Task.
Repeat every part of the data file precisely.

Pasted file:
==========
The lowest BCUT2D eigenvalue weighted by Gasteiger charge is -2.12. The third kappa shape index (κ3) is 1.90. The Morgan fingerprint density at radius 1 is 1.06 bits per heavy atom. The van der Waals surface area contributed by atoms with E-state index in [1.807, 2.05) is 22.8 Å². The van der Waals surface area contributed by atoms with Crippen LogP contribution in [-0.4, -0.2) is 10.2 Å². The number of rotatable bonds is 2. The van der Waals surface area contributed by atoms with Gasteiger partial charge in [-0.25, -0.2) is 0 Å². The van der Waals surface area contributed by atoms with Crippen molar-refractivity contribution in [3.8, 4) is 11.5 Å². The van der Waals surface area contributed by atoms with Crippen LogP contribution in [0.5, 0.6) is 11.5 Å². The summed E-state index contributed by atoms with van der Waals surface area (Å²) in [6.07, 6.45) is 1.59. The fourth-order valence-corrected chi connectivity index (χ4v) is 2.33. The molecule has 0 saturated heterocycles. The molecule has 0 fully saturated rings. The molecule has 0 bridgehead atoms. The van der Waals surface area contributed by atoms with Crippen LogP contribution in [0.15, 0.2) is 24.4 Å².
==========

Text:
The lowest BCUT2D eigenvalue weighted by Gasteiger charge is -2.12. The third kappa shape index (κ3) is 1.90. The Morgan fingerprint density at radius 1 is 1.06 bits per heavy atom. The van der Waals surface area contributed by atoms with E-state index in [1.807, 2.05) is 22.8 Å². The van der Waals surface area contributed by atoms with Crippen LogP contribution in [-0.4, -0.2) is 10.2 Å². The number of rotatable bonds is 2. The van der Waals surface area contributed by atoms with Gasteiger partial charge in [-0.25, -0.2) is 0 Å². The van der Waals surface area contributed by atoms with Crippen molar-refractivity contribution in [3.8, 4) is 11.5 Å². The van der Waals surface area contributed by atoms with Crippen LogP contribution in [0.5, 0.6) is 11.5 Å². The summed E-state index contributed by atoms with van der Waals surface area (Å²) in [6.07, 6.45) is 1.59. The fourth-order valence-corrected chi connectivity index (χ4v) is 2.33. The molecule has 0 saturated heterocycles. The molecule has 0 fully saturated rings. The molecule has 0 bridgehead atoms. The van der Waals surface area contributed by atoms with Crippen LogP contribution in [0.15, 0.2) is 24.4 Å².